Spending £10k on shark bench is ‘ridiculous’

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Paying at least £10,000 for a new piece of art that is a bench is ‘ridiculous’, agreed Port Erin commissioners at last week’s meeting.

The bench, in the design of a basking shark, would be a piece of public art commissioned by the regeneration committee and half the cost would be met by the local authority.

There are also plans for a second piece of art to be placed in the grounds of Scoill Phurt le Moirrey, to be part funded by Port St Mary commissioners.

Regeneration project manager Steven Stanley wrote to Port Erin and Port St Mary commissioners suggesting ‘each local authority give consideration to submitting a regeneration funding application for their respective art piece. I would encourage this to be for 50 per cent of the costs with the rest being met by the respective local authority’.

The costs, as quoted by artists Graham Hall and Matt Owen, are: £5,000 per project to provide a ‘detailed sketch and outline proposal, liaising with local commissioners and other interested parties to a maximum of 10 man days’ plus £5,000 per project to ‘make a full scale model, work out a full project plan, specification and obtain a price for manufacture’, plus 15 per cent of the overall cost to ‘oversee the manufacture, finishing and installation of the project.’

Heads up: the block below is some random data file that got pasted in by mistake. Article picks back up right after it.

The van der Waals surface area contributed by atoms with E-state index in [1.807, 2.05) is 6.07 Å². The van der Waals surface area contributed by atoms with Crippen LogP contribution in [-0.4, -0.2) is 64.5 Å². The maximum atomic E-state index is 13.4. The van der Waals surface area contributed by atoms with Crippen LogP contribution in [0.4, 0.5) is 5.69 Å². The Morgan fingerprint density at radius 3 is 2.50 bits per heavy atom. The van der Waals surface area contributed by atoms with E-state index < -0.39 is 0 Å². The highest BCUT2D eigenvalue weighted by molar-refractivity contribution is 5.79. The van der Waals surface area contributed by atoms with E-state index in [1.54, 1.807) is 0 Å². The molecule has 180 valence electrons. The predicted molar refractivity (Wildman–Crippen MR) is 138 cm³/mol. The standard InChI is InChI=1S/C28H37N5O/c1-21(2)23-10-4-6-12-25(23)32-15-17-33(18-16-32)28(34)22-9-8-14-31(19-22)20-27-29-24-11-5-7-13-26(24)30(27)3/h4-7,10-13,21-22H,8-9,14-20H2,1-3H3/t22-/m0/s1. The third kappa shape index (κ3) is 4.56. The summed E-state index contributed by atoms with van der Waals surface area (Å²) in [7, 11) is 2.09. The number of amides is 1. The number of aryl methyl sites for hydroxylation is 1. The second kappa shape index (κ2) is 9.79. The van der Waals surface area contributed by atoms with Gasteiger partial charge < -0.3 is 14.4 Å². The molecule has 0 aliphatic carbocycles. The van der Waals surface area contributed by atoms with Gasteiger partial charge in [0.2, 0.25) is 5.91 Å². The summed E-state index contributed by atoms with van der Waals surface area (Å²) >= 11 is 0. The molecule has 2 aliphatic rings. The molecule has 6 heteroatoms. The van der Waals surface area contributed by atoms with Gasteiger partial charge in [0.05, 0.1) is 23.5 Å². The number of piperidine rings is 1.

This means each authority would pay at least £5,000 – provided the further £5,000 regeneration funding is approved. Mr Stanley wrote: ‘It is important to note that this does not include the cost to manufacture, finish and install the public art pieces.’

Port Erin commissioner Nick Watterson said: ‘These costs are ridiculous … I cannot for the life of me understand why we should pay money like this.’ He added he has previously investigated a ‘sculpture trail’ in the village and artists could produce their own work ‘rather than this scenario we have been shovelled down’.

Clerk Jason Roberts pointed out: ‘It’s £5,000 per project and £5,000 for a model and planning, plus we do not know what these extra costs are.’

Phil Crellin said: ‘I hate to think we would throw £5,000 away for nothing. We do not know where we are going.’

Mr Watterson proposed they turn the proposal down and he was seconded by Mr Crellin.

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